Honeywell International Inc. predicts that by 2015, the use of turbochargers will double in new U.S. automobiles as the market grows due to tighter fuel economy standards. Honeywell is based in Morris Township, New Jersey, and is the world's largest maker of turbochargers. Around 20% of engines produced in the U.S., Canada and Mexico will include turbochargers, a 9% increase from the estimate for this year.
The U.S. figure is lower than the predicted 67% penetration rate this year in Europe, 28% in India and 13% in China. Alex Ismail, head of the company's transportation systems division, said that the U.S. has one of the lowest turbo use in the world, which makes it an "emerging region from a turbo standpoint.”
He also said to Autonews, that Honeywell's turbochargers were adopted for gas- or diesel-burning engines in vehicles, including Tata Motors Ltd.'s Nano, with its 0.8- liter engine, and a Caterpillar Inc. mining truck with a 100-liter engine.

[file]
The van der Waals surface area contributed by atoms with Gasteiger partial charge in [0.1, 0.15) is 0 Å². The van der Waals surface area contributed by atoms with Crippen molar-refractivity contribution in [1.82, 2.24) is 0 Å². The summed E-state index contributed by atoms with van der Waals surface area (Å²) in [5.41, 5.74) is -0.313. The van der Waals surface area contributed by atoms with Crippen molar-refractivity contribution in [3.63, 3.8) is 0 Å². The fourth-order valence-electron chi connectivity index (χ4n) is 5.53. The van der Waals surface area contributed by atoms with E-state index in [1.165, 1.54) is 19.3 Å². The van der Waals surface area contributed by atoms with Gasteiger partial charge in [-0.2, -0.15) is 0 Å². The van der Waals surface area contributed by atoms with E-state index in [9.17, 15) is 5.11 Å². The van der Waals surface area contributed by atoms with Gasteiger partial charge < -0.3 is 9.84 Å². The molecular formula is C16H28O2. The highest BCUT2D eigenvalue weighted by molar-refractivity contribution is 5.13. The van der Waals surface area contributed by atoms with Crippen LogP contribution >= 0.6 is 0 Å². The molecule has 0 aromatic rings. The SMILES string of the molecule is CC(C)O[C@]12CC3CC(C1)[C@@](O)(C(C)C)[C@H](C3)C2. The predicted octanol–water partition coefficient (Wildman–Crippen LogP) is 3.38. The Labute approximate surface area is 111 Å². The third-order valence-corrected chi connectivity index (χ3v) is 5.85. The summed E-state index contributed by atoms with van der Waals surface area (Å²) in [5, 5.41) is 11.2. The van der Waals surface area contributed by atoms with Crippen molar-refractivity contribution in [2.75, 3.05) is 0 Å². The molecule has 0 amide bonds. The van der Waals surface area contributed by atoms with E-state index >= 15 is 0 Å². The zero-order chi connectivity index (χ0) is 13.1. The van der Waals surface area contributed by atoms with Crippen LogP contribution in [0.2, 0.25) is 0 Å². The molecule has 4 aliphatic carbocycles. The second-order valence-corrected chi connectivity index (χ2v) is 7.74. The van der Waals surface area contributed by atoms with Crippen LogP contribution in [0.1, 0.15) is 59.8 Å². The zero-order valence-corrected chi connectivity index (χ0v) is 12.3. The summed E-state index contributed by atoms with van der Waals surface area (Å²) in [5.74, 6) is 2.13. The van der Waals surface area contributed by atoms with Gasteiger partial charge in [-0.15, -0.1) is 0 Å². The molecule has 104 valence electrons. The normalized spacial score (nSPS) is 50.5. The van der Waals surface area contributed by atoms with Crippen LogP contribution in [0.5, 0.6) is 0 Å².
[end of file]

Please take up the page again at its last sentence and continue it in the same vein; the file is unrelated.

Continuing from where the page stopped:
Deane Dray, a Citigroup Inc. analyst in New York, said that Honeywell's forecast for the segment of new U.S. automobiles with turbochargers is reliant on the continued acceptance of gas and diesel turbos and the sales growth in the auto industry.
Dray added that it’s a “very realistic goal." Ismail said that turbos are more popular in Europe due to higher oil prices and stricter carbon-emission standards.
In the U.S., automakers want to increase the usage of turbochargers as they make efforts to comply with a government mandate that automobile fleets should run an average 35.5 miles per gallon of gasoline by 2016 from the current rate of 25 miles per gallon.